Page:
In our newly-virtual world, a good online presence could be the key to landing a job after graduation. LinkedIn has become the staple of online resumes and connections, but many students make mistakes that can cause hiring managers to pass them by.
Palmer Group Account Executive Amanda Mulcahy shared her LinkedIn expertise with Drake University students on Oct. 12 as part of the journalism school’s pre-professional workshop to help them land a job straight out of college.
“This is your professional face to the world, your professional online presence,” Mulcahy said to more than 40 students attending the Zoom presentation.
Mulcahy specializes in hiring for companies and is used to assessing LinkedIn accounts from just a picture and a headline.
“The people that have those great headlines, or something that catches my eye, I’m far more likely to take that next step,” Mulcahy said. “When people like myself do their searches, that headline is a searchable item, so you want it to pull for the types of positions that you are interested in.”
Once she’s pulled in by a solid headline, the About section is her next stop.
“One of the biggest things I see is people that make it too long,” Mulcahy said. “I’m not going to read that, and a lot of my partners at Palmer Group won’t either. When I am out searching for candidates, it’s usually because we’re trying to fill a job right now, so I’m looking for people with a great headline and an About section that’s clear and to the point.”
One of the key parts of the About section is the call to action, but many students have trouble getting it right.
“One thing I noticed in some of the profiles that I looked at was they said ‘reach out to me, here’s my email,’ but reach out to me for what?” Mulcahy said. “If you’re going to use a call to action, or give your contact information whether it’s an email or a phone number, which I think is fantastic, you should say ‘reach out to me for [blank].’”
Directness is a common theme in Mulcahy’s recommended approach to LinkedIn.
“The more that you can reach out to people directly, to individuals, that’s going to be hugely important and very helpful in getting you that foot in the door,” Mulcahy said. “And always add a note. It can be as simple as ‘I’m a student at Drake, I’m very interested in your company, can you help me find information on how I can become a part of it?’”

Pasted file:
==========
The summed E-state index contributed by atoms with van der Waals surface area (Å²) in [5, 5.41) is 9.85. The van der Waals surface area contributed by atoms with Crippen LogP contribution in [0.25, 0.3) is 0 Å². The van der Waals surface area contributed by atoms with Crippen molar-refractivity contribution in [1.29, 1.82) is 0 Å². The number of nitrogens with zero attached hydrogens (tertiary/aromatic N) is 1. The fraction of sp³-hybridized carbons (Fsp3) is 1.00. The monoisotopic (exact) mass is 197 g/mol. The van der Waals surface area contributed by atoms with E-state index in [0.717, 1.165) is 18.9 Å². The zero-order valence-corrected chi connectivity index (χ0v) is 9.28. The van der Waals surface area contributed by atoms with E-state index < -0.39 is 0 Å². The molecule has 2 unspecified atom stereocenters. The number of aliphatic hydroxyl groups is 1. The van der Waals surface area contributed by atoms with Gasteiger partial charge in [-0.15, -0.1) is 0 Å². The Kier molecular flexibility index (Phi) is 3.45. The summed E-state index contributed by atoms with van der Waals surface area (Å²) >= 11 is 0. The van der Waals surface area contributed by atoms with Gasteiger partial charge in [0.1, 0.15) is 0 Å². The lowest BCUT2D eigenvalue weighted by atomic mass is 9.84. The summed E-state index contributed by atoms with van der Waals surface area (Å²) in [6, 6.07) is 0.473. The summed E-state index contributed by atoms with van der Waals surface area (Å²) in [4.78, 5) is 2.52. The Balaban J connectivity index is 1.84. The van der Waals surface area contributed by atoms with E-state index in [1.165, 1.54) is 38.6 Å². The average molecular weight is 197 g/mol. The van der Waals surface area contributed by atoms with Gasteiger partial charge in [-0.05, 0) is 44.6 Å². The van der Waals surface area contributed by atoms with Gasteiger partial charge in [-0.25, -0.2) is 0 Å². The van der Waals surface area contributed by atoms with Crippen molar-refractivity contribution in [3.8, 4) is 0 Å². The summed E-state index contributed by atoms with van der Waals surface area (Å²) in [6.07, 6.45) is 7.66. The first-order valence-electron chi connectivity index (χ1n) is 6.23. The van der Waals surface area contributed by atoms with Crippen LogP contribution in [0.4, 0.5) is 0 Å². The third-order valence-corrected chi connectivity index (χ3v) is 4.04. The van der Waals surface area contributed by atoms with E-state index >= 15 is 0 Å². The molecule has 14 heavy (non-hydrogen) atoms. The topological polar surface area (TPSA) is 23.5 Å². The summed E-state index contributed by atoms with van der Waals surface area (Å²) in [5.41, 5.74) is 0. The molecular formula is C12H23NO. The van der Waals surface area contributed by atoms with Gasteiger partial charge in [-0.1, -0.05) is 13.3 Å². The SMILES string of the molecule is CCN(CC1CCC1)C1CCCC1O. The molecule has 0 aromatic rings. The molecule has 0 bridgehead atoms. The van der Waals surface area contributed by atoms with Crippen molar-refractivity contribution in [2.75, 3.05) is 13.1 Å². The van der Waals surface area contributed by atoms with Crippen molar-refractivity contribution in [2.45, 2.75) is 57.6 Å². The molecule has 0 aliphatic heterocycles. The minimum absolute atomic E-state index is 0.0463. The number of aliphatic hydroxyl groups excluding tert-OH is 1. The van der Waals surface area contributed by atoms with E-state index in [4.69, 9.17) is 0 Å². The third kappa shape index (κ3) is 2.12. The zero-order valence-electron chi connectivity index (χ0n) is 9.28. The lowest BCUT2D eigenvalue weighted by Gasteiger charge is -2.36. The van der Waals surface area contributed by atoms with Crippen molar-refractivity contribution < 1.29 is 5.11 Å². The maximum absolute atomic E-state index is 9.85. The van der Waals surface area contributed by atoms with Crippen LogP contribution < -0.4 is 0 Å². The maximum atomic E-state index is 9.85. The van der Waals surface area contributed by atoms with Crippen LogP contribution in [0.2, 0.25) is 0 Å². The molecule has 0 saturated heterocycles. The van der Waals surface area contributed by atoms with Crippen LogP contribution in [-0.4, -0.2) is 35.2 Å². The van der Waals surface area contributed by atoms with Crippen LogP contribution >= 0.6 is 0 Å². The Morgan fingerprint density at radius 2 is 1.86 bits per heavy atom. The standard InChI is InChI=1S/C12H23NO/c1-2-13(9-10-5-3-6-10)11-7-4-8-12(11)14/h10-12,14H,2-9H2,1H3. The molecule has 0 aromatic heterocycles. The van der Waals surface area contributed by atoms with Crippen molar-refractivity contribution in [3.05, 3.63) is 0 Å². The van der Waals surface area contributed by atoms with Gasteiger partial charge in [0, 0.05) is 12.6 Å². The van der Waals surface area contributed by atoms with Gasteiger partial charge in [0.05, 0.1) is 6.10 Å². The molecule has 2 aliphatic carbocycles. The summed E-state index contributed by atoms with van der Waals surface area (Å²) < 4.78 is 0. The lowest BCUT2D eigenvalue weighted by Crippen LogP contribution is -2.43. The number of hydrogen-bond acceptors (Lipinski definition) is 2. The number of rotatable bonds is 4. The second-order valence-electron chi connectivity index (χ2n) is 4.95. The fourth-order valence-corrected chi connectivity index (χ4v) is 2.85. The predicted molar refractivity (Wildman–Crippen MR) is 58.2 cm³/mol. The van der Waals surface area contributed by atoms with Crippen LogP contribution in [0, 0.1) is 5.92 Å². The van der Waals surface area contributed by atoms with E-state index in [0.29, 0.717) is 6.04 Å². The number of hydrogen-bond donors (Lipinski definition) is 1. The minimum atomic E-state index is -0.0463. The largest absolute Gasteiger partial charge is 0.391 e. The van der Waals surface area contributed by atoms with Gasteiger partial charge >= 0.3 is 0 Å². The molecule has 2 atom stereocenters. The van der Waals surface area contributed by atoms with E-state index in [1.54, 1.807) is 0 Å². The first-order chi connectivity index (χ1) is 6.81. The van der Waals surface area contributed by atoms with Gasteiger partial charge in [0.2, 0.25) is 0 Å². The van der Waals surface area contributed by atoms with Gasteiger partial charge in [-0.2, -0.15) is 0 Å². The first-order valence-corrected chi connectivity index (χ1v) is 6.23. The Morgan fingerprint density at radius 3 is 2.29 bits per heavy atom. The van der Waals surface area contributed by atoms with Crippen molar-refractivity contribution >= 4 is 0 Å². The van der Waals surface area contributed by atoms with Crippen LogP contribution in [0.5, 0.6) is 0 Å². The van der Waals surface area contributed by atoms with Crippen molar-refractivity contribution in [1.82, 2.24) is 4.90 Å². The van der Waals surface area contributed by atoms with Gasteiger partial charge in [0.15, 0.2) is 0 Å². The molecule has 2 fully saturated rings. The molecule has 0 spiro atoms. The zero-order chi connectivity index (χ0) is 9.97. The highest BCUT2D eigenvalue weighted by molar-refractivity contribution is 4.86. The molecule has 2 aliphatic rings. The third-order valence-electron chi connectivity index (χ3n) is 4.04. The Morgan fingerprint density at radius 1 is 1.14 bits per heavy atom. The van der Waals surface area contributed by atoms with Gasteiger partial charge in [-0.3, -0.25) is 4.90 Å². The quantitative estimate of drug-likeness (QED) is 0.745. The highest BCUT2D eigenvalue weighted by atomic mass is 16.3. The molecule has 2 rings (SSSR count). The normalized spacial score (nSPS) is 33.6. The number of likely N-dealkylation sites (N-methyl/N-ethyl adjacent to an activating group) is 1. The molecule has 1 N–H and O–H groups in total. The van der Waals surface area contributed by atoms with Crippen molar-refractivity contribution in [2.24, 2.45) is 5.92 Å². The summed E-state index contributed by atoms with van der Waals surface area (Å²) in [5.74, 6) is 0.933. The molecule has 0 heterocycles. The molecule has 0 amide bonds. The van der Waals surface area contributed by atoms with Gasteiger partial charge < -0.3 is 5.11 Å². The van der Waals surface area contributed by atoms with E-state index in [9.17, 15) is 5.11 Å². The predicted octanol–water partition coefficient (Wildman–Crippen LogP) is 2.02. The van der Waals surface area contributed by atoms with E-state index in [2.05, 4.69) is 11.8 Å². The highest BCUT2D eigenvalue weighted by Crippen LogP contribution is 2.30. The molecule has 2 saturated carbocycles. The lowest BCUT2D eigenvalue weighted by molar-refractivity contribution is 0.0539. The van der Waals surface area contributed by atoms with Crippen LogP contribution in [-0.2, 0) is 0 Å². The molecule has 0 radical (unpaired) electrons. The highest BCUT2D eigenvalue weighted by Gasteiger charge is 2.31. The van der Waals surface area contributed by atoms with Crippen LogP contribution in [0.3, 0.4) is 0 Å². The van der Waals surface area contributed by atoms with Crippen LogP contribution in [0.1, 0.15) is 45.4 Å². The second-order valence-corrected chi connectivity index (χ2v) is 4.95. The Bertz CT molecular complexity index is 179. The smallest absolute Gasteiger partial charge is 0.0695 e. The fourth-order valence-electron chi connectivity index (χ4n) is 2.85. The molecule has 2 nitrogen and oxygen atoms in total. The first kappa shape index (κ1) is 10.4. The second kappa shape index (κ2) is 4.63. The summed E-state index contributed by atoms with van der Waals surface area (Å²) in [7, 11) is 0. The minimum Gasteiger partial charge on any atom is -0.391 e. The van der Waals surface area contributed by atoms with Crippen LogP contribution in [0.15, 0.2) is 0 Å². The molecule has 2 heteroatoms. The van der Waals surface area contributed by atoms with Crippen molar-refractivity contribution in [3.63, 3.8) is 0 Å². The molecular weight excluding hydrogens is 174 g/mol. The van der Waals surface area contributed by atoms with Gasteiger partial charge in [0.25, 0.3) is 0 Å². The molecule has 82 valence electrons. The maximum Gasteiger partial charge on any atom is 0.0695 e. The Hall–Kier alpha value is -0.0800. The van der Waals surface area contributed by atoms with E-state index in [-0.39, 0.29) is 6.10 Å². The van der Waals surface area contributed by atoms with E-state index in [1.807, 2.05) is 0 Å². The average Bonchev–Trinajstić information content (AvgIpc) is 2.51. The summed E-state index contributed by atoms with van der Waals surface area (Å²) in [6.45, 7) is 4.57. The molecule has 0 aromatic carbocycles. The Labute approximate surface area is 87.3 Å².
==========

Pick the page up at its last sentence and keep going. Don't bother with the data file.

Liz Hatch, sophomore digital media production and news major at Drake, found the talk especially helpful for her About section.
“I wanted to say so much, because I didn’t want to not say something, but she said it needs to be short, simple sentences, because if it’s long people won’t read it,” Hatch said. “Now it’s two sentences, but it’s two good ones.”
Hatch plans on designing her own banner to help her stand out.
“I’m eager to make the little banner and use my graphic design skills so it shows them things I can do before they even reach out to me,” Hatch said.
Lizzie Deal, sophomore journalism and writing major at Drake, has a plan of action for revitalizing her LinkedIn after the talk.
“I plan to go through and make sure I have the right information in my About section, update my headline and go through my skills and endorsements and make sure it’s all up to date and current and reflecting myself and my personality more than just ‘here are facts about me,’” Deal said.
Mulcahy believes now more than ever, students should reach out.
“It’s weird this year,” Mulcahy said. “We don’t see people at actual career fairs, so I’m way more likely to connect with a student because I want to help. Connect now—now is the best time to do it.”
Students interested in improving their online presence can connect with Mulcahy on LinkedIn at www.linkedin.com/in/amanda-mulcahy/.